SaaS Acquisition Metrics for Scaling & Growth

Before engaging in any growth customer acquisition program for software as a service (SaaS), it is essential to determine what metrics should be employed to measure the relative success or failure of any marketing program. With SaaS in particular, the cost to acquire a customer can far exceed that customer’s lifetime value (LTV) which can have disastrous consequences for any SaaS business’s profitability. By focusing on the right metrics, any SaaS business has a fighting chance to make its marketing campaigns profitable and continue to acquire customers.

Due to the complex nature of subscription businesses, the essential metrics that a SaaS business needs to focus on are all inextricably intertwined with one another. Metrics such as Customer Acquisition Cost, Lifetime Value, Churn and Monthly Recurring Revenue are all interdependent numbers that greatly influence a SaaS business’s ability to spend on marketing to acquire more customers and grow.

While there are a large number of metrics to choose from, the base SaaS customer acquisition metrics can be distilled down to a few essential indicators that must be constantly monitored and improved.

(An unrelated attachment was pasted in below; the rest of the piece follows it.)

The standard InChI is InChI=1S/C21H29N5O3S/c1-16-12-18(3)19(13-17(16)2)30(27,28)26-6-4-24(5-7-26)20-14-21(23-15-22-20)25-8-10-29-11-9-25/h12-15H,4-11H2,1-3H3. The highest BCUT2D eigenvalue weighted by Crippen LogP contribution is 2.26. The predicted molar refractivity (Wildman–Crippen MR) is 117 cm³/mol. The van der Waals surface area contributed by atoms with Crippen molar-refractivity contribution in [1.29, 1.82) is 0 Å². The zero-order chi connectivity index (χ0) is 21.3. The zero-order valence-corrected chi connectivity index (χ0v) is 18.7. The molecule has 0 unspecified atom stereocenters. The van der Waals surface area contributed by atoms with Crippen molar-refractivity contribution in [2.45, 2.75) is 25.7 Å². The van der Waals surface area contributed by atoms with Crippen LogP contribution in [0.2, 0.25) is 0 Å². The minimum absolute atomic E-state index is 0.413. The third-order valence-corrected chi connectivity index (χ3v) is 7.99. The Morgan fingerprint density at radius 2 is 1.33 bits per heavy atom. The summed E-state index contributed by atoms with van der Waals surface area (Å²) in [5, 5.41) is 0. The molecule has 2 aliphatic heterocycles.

Essential SaaS Metrics Definitions

Customer Acquisition Cost (CAC)

Customer acquisition cost or CAC is defined as the amount of money that must be allocated to acquire a paying customer. For a SaaS business, these costs usually consist of some mixture of the following:

  • Any paid advertising such as search engine marketing (SEM) (i.e. Google Ads, Bing Ads or Yahoo Gemini ads), display ads (i.e. banner and text ads on different ad networks such as Google display network or DoubleClick), paid social media ads (LinkedIn ads, Twitter ads, Facebook ads, etc.).